Ulan Bator to Beijing
The train pulled out of the station and rolled through the hills. Soon we were crossing the Gobi, a flat, dry badlands. We were excited to see China. What would it be like? Again, crossing the border took hours. Parked at the last Mongolian border station we could see bright lights and hear faint marching music. It took hours to jack up the wagons and change the bogeys, as in Belarus. When the train rolled into the first Chinese border station, it looked like Disneyland, or Las Vegas. A giant metal arch, lit up with blinking lights, ran over the tracks. Patriotic-sounding music blared from the loudspeakers.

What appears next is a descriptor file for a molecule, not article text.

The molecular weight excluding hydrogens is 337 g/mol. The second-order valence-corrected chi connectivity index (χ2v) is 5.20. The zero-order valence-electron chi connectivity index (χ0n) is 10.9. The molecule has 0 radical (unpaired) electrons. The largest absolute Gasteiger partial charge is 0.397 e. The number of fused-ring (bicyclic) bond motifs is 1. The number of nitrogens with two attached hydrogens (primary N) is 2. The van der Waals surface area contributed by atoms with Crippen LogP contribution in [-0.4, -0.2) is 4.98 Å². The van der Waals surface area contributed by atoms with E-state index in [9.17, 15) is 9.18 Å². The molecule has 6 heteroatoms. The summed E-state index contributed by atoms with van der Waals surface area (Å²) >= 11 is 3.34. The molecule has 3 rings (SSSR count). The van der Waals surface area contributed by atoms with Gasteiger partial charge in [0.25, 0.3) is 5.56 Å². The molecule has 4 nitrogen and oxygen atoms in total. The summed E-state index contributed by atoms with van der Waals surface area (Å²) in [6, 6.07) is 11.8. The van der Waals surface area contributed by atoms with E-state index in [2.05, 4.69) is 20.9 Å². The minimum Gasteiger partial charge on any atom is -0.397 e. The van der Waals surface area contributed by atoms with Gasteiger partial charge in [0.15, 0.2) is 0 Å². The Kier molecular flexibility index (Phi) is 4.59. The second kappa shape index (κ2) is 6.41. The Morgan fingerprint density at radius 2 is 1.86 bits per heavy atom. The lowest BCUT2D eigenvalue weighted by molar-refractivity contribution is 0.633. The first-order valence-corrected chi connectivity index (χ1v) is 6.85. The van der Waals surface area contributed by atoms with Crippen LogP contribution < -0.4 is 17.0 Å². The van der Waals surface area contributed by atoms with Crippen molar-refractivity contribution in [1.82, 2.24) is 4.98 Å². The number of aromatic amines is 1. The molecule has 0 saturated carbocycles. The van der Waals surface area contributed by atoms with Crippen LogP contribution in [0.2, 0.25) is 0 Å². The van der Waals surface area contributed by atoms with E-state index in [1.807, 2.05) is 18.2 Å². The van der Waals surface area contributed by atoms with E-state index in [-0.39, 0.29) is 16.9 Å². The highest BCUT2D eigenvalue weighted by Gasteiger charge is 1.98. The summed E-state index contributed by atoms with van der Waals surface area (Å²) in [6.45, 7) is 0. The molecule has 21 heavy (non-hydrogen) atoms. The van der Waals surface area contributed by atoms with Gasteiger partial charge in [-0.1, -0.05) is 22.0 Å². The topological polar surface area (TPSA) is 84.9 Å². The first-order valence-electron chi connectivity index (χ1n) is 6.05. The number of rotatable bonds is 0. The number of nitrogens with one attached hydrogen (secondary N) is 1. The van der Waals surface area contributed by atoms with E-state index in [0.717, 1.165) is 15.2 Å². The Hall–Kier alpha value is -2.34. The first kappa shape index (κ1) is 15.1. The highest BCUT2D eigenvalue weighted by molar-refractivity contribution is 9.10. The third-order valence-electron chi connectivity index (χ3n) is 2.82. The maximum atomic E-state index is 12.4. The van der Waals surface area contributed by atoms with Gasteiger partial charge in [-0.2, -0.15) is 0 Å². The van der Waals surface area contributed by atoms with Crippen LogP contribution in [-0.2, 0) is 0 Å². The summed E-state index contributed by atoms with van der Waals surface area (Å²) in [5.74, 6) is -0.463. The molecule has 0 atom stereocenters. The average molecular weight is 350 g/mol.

The train was still rolling when we woke up the next morning. Eager for our first glimpse of China, we peeked through the windows. The flat Gobi desert had been replaced by steep, arid hills and wide river valleys. Carefully tended plants grew in reddish-yellow earth. Lines of trees were planted in rows. The soft, sandy soil was everywhere eroded. A haze obscured the outline of the distant hills. The scene looked vaguely like a Chinese scroll painting. As we approached Beijing, the mountains, covered with wild vegetation, became redder. The train plunged into a narrow canyon. At one point we could see the great wall, its ramparts cutting straight over the steep crests and valleys, its watchtowers looking ominously down on us. Below was an immense, flat plain: greater Beijing. Now in the flatlands, the train chugged along, passing graveyards and factories, following canals and skirting narrow streets. Around central Beijing, a sky of cranes stretched to the horizon. The brand-new high-rises that greeted us were as gleaming and modern as in any developed country. When our train pulled into the station, we pulled our heavy luggage to the front square, leaving Anne to guard our things while Eric searched for an ATM. After a short metro ride and some searching along the endless wide streets, we found a hostel and checked in.